At the BAFTA Television Awards, which took place in London, Kate Winslet was recognized as the victor. Winslet, an actress who has already won an Academy Award, took use of the opportunity to speak about the problem of harmful information on social media and to demand for action to be taken against it when she was accepting the award.
In the miniseries “I am Ruth,” in which Winslet acted alongside her own real-life daughter, Mia Threapleton, she drew praise for her portrayal of a mother grappling with the effects of social media on her adolescent daughter. In this role, Winslet portrayed a mother who is struggling to understand how social media is affecting her daughter.
She stressed that the series was designed for families who feel trapped by the risks of the online world, parents who wish to speak with their adolescents but are unable to, and young folks who are caught up in the grasp of social media and its more negative features. Winslet pleaded with individuals who are in positions of authority and those who are capable of initiating change, encouraging them to prohibit and destroy harmful content and putting an emphasis on the need to regain the lives of their children.
During her acceptance speech, Winslet not only paid tribute to Threapleton but also expressed her desire to share the honor with her daughter. She said, “If I could break it in half, I would give the other half to my daughter… we did this together, kiddo.”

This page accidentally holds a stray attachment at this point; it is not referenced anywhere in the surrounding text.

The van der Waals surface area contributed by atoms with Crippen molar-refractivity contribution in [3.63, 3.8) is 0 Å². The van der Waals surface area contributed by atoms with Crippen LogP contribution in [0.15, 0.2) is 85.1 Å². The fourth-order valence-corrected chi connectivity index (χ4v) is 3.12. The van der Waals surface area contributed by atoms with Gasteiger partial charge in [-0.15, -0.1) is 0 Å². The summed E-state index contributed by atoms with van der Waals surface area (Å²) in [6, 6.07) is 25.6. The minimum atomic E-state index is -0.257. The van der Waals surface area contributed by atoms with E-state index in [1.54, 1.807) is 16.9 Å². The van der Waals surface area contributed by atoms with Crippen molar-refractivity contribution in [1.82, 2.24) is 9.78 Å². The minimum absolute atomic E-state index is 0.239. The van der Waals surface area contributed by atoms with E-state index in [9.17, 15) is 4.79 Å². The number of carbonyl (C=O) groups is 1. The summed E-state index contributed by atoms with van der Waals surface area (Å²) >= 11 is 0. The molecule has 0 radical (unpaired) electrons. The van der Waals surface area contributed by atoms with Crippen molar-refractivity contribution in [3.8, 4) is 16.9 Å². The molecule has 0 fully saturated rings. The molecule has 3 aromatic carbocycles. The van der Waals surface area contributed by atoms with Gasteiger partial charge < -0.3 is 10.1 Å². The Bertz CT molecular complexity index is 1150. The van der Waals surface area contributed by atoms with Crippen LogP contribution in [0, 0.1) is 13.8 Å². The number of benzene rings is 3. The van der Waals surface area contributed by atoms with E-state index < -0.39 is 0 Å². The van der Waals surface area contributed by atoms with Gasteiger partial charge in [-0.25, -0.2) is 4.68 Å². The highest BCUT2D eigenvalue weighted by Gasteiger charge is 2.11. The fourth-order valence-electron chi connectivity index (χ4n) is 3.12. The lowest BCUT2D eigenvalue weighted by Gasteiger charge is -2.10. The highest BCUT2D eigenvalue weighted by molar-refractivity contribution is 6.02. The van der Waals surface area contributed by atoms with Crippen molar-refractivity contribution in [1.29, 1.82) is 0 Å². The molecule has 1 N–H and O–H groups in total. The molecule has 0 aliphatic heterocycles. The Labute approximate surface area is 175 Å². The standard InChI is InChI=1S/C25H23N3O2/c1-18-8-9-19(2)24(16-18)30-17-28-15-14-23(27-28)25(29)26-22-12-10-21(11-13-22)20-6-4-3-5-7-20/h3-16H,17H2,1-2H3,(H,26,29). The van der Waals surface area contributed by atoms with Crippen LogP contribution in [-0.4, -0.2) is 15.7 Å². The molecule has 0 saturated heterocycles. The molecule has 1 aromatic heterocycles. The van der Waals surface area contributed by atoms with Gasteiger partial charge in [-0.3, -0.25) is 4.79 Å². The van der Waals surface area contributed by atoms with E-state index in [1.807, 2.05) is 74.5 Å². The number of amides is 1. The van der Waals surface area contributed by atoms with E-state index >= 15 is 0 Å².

In the meanwhile, Whishaw won the award for his performance as a doctor who worked in an obstetrics ward at a London hospital in the medical comedy-drama “This is Going to Hurt,” which was based on the memoir written by Adam Kay, who had previous experience working as a physician.
Anne-Marie Duff was recognized as the best supporting actress for her work in the drama series category for her role in the series “Bad Sisters,” which was filmed in Dublin. Because of his work in the crime drama “Sherwood,” Adeel Akhtar was honored as the winner of the award for best supporting actor.
The trophy for best scripted comedy went to the concluding season of “Derry Girls,” while the prize for best foreign comedy went to the Netflix series “Dahmer-Monster: The Jeffrey Dahmer Story.”
The “Party at the Palace” festivities that were staged in June of last year to commemorate Queen Elizabeth’s 70th year on the throne were covered by BBC One, and they received the award in the live event category. The public’s voting determined that the most memorable moment of the event was a sketch that depicted the late queen having tea with Paddington Bear, who was portrayed by Whishaw. This sketch won the award for most memorable moment.